Image of Gary Snyder

Miriam Moore-Keish ’19

Gary Snyder—poet, essayist, member of the Beat Generation, and leader of the San Francisco Renaissance—arrived on campus Wednesday, October 17 to host three events: a conversation on the fourth floor of Old Main in the morning, a poetry reading in Kagin Commons in the evening, and an EnviroThursday talk on October 18.

Since his career began in the 1950s, Snyder has continued to gain momentum and attention. He and Allen Ginsberg debuted their respective poems, “The Berry Feast” and “Howl,” at a poetry reading in October of 1955 at San Francisco’s Six Gallery.  Snyder has since been praised by The New York Times Book Review, The New York Review of Books, and The Paris Review. Snyder received the Pulitzer Prize for Poetry in 1975 for Turtle Island, a book of poems and essays. Other awards include the American Book Award, the Bollingen Prize for Poetry, the John Hay Award for Nature Writing, the Ruth Lilly Poetry Prize, and, most recently, the Best Poems of 2018 along with our own Professor of Creative Writing Wang Ping.  

In the morning, Snyder met with English students for a Q&A session. He reflected on poetry, saying, “people don’t understand the difference between prose and poetry.” He clarified that, “the difference is: you can make yourself write prose, like you can make yourself write your college papers, but you can’t makeyourself write poetry. It has to come from somewhere inside you.” Snyder also told students that “life informs poetry, whatever kind of life you lead.”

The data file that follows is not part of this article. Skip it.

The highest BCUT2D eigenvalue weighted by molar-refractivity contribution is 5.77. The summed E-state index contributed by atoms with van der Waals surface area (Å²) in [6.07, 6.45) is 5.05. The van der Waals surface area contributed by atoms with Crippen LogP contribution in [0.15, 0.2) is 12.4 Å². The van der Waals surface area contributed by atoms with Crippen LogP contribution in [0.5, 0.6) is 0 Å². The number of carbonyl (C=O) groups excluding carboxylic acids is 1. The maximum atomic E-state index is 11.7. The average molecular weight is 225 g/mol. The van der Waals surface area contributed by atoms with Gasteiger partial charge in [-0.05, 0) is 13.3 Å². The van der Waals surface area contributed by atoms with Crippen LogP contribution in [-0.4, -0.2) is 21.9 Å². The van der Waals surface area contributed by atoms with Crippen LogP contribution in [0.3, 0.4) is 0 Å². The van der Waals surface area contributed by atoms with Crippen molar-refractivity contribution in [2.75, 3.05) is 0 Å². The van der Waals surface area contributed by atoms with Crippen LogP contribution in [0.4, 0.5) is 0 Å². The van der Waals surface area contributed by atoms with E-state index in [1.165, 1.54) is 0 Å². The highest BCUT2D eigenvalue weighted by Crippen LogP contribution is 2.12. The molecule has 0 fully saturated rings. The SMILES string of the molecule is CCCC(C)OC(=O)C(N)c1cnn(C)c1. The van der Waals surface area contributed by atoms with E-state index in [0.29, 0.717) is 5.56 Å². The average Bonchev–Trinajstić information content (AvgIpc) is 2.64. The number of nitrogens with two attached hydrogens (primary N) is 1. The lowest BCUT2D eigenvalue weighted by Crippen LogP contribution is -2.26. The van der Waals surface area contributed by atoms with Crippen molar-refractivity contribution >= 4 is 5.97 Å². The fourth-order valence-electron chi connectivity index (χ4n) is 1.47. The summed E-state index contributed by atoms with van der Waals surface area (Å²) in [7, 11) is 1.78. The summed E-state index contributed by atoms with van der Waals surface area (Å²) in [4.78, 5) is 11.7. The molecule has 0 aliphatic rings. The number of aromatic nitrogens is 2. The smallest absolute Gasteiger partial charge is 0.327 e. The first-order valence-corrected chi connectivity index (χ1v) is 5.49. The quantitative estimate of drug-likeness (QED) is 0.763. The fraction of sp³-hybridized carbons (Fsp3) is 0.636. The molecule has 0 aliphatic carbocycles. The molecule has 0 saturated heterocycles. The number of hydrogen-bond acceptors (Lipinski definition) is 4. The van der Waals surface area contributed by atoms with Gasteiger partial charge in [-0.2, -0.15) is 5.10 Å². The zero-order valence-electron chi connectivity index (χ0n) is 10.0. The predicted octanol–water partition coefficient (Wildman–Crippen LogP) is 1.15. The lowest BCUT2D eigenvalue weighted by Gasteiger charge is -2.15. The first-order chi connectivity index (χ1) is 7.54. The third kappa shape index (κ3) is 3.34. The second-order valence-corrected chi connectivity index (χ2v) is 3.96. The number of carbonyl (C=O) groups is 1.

He echoed similar sentiments in the evening. Professor Ping introduced Snyder, whom she met in 1989 at the first Chinese-American Festival where she served as Allen Ginsberg’s translator. She recalled Snyder’s “Cold Mountain” being responsible for her desire to start writing poetry. Snyder responded, “You have a better memory than me.”

Known for spiritual and ecological poetry, one can see Gary Snyder’s appeal for both the English and Biology Departments. The Biology Department hosted the reading as The Engel-Morgan-Jardetzky Distinguished Lecture on Science, Culture and Ethics on Wednesday night. Snyder began the night saying, “It’s been a puzzle to me the last few weeks as to what I’m doing here. I was told it was a lecture, a poetry reading, I should do what I like…what do I like?” He decided to do all of the above. He featured some new poems which “no one’s ever heard before…which is just as well.”

Snyder saturated the evening with moments of spontaneous humor and humanity. At one point he asked, “What time is it?” and answered 

himself, “It’s time to fire me.” Snyder mused, “I write about physical reality and my own physical reality is a little more frail than I thought it was.” He interrupted a reading of “Starting the Spring Garden and Thinking of Thomas Jefferson” to ask, “Do you know what an aubergine is? It’s an eggplant. I don’t like the name eggplant so I always use aubergine.”

The evening featured another opportunity for questions and answers. One audience member asked “How do we deal with despair?” Snyder 

said, “In Buddhism we say everything is improving. So no need to despair! But keep dealing with the hard realities.”

English student Albert Lee ’20 asked “What is the role of poetry in combating climate change?” to which Snyder responded, “It has no role! It probably supports climate change! You don’t ask poetry to do a job for you.”

As someone who expects poets to raise voices and incite social change, I found myself struggling with his standards for poetry. If not change or a movement, what is poetry? According to Snyder, it is a break, a pause, an appreciation. Sometimes we can’t change things. Sometimes we have to notice them. Snyder tells us, “If you want to be a poet, do not be prepared for poetry. Be alert to when you have slipped to the verge of poetic thinking and don’t let it go.”